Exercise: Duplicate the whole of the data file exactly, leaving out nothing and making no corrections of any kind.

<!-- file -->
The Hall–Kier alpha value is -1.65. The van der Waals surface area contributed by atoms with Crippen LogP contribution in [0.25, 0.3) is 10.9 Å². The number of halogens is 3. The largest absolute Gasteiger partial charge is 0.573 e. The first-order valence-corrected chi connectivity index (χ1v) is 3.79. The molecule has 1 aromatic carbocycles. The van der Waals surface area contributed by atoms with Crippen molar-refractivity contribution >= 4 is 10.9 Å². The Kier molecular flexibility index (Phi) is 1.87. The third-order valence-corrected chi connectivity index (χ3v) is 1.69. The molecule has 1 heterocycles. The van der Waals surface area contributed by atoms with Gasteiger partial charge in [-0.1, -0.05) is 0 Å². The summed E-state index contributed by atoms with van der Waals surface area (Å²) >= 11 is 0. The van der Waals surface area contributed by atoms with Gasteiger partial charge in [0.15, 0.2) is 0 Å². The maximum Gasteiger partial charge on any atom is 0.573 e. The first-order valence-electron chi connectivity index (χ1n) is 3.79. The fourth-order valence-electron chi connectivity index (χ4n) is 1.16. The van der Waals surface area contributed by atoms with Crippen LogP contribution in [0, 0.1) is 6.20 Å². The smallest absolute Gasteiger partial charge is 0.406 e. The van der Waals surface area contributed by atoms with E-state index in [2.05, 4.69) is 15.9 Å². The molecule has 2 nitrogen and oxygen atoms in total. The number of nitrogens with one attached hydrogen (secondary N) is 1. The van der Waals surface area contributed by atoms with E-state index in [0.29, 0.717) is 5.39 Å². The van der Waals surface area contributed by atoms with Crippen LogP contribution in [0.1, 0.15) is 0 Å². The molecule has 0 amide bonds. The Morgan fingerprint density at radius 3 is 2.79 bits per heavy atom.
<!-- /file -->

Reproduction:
The Hall–Kier alpha value is -1.65. The van der Waals surface area contributed by atoms with Crippen LogP contribution in [0.25, 0.3) is 10.9 Å². The number of halogens is 3. The largest absolute Gasteiger partial charge is 0.573 e. The first-order valence-corrected chi connectivity index (χ1v) is 3.79. The molecule has 1 aromatic carbocycles. The van der Waals surface area contributed by atoms with Crippen molar-refractivity contribution >= 4 is 10.9 Å². The Kier molecular flexibility index (Phi) is 1.87. The third-order valence-corrected chi connectivity index (χ3v) is 1.69. The molecule has 1 heterocycles. The van der Waals surface area contributed by atoms with Gasteiger partial charge in [-0.1, -0.05) is 0 Å². The summed E-state index contributed by atoms with van der Waals surface area (Å²) >= 11 is 0. The van der Waals surface area contributed by atoms with Gasteiger partial charge in [0.15, 0.2) is 0 Å². The maximum Gasteiger partial charge on any atom is 0.573 e. The first-order valence-electron chi connectivity index (χ1n) is 3.79. The fourth-order valence-electron chi connectivity index (χ4n) is 1.16. The van der Waals surface area contributed by atoms with Crippen LogP contribution in [0, 0.1) is 6.20 Å². The smallest absolute Gasteiger partial charge is 0.406 e. The van der Waals surface area contributed by atoms with E-state index in [2.05, 4.69) is 15.9 Å². The molecule has 2 nitrogen and oxygen atoms in total. The number of nitrogens with one attached hydrogen (secondary N) is 1. The van der Waals surface area contributed by atoms with E-state index in [0.29, 0.717) is 5.39 Å². The van der Waals surface area contributed by atoms with Crippen LogP contribution in [0.1, 0.15) is 0 Å². The molecule has 0 amide bonds. The Morgan fingerprint density at radius 3 is 2.79 bits per heavy atom.